It is a commonplace that you take better care of what is yours. As has already been mentioned, rights to private ownership of natural resources are an important part of the free market approach. The authors stress that "free market environmentalism does not assume that these property rights exist or that they are costless to create". To the contrary, "the property rights approach to natural resources recognizes that property rights evolve depending on the benefits and costs associated with defining and enforcing rights". Property rights are not static, but "evolve through the social arrangements, laws, and customs that govern asset ownership and allocation". An important factor in this evolutionary process is technology.


Technological advances or lower resource prices, which reduce the opportunity costs of definition and enforcement, will increase property rights activity. As open access created conflicts in the American West, individual efforts were channeled toward solving the problems of ownership to land, livestock, and water. These examples teach us that we should not be too quick to conclude that market-based, property rights solutions will not work for natural resources. Before the invention of barbed wire, fencing vast tracts of land on the Great Plains seemed impossible. For much of the last century, technology for fencing bison, whales, or grizzly bears seemed equally impossible. But as asset values change, so do incentives. Tradable rights in whale stock, for example, are highly plausible today, thanks to the global positioning system (GPS), DNA testing, and radio and acoustical tagging of species.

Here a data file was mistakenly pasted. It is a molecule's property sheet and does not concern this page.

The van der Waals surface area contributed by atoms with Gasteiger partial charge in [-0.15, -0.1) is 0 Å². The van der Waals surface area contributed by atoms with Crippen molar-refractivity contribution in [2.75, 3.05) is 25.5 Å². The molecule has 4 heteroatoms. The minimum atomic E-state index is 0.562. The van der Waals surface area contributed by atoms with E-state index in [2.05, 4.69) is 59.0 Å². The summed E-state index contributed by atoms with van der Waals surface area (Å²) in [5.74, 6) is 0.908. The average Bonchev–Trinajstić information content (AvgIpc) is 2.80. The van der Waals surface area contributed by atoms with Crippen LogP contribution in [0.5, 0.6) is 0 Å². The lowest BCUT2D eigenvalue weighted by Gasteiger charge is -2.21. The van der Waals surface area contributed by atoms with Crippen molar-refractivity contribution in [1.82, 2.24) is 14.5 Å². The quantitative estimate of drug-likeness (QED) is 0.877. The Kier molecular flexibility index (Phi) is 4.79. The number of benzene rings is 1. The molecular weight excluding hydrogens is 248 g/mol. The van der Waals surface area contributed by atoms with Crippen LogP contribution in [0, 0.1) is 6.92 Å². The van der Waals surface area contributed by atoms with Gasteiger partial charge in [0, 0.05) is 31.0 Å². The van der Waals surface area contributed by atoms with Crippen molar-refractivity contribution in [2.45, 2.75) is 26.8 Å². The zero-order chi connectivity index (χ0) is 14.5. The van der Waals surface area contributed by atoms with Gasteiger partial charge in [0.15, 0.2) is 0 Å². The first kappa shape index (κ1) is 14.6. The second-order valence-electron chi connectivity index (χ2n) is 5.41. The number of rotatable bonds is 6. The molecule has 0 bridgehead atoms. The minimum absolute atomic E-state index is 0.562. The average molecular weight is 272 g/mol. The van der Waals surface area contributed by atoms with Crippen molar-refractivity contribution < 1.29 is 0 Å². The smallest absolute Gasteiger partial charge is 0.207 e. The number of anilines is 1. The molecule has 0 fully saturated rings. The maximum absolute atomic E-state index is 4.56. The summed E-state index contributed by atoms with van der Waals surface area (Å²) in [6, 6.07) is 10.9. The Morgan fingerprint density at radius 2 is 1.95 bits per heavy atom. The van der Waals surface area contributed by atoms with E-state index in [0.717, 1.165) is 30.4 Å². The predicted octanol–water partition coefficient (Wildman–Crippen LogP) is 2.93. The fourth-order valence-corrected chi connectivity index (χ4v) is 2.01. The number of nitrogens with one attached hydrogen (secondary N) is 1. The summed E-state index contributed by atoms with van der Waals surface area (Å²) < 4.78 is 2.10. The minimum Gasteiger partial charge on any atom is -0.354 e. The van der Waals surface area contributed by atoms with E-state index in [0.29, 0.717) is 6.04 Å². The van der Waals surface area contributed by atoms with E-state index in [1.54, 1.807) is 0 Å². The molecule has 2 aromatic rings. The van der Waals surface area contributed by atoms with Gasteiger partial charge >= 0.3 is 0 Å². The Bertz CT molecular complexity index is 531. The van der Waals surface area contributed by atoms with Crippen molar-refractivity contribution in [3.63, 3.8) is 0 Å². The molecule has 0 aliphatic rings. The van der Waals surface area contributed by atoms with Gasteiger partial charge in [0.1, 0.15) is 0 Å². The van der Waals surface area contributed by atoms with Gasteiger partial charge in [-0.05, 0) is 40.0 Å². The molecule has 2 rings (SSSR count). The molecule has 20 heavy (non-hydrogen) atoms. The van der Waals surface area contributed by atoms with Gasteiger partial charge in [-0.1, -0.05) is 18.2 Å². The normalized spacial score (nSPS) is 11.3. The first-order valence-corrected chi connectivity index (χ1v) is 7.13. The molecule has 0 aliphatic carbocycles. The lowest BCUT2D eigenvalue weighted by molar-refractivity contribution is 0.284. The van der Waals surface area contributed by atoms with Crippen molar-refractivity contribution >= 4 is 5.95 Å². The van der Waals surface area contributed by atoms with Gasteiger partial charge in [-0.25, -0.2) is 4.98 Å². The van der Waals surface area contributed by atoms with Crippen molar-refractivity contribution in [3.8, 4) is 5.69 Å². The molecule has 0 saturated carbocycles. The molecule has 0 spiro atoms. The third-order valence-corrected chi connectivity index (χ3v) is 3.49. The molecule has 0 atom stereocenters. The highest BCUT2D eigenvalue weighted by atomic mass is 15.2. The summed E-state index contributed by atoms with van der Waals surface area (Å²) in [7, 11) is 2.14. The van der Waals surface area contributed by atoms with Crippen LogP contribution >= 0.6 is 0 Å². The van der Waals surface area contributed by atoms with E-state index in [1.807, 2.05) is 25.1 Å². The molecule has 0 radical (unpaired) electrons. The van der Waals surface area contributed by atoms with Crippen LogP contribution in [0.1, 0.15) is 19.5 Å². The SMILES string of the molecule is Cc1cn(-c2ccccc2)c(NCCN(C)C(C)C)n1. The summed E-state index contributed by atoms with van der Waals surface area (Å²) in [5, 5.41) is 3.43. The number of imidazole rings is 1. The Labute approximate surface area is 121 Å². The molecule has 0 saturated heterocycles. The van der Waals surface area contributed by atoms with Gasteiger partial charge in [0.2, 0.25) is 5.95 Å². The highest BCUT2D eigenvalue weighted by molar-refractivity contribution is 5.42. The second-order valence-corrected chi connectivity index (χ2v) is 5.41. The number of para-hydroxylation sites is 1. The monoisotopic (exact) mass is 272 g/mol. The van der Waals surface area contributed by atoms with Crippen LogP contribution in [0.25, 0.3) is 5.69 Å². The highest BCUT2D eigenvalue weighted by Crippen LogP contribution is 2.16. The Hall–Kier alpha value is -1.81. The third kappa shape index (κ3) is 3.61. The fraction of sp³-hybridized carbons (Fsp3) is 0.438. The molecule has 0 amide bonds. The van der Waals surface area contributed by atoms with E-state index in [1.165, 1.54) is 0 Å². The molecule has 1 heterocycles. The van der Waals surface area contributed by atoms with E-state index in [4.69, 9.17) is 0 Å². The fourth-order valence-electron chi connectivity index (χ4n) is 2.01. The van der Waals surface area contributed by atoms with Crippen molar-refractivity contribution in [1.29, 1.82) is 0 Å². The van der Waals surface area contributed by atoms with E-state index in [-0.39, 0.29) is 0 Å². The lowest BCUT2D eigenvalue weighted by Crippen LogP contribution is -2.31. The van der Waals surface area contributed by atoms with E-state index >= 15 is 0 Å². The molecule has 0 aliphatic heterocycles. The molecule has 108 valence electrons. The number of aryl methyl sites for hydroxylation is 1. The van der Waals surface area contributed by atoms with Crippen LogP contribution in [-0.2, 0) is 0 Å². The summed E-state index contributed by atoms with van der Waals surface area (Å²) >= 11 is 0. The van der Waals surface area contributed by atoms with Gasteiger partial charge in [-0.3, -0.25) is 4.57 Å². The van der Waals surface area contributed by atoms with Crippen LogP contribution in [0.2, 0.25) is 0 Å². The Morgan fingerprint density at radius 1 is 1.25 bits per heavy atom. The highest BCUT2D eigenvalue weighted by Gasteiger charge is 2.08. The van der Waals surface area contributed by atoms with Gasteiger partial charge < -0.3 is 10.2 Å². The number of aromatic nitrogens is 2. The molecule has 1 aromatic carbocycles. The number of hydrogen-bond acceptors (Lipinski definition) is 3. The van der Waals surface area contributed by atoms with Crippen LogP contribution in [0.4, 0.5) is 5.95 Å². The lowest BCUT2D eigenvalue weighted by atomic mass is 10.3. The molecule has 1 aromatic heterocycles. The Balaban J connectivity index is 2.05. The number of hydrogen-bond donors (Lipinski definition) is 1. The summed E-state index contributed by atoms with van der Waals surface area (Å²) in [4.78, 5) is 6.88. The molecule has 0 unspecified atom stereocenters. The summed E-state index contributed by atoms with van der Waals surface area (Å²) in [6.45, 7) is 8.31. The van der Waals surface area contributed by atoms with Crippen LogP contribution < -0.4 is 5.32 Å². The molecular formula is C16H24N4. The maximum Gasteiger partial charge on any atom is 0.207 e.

Economy and ecology

One of the most interesting aspects of the book for me is the analogies that the authors make between economy and ecology. They write that "comparing free market environmentalism with ecosystems serves to emphasize how market processes can be compatible with good resource stewardship and environmental quality."


When a niche in an ecosystem is left open, a species will profit from filling that niche and will set in motion a multitude of other adjustments. If an elk herd grows because there is abundant forage, there will be additional food for predator species such as bears and wolves. Their numbers will expand as they take advantage of this profit opportunity. Individual elk will suffer from predation as elk numbers will be controlled. Plant species will survive and other vertebrates such as beavers will be able to survive. This is a process that no central planner could replicate because their is no best solution for filling niches and because each species is reacting to time- and place-specific information.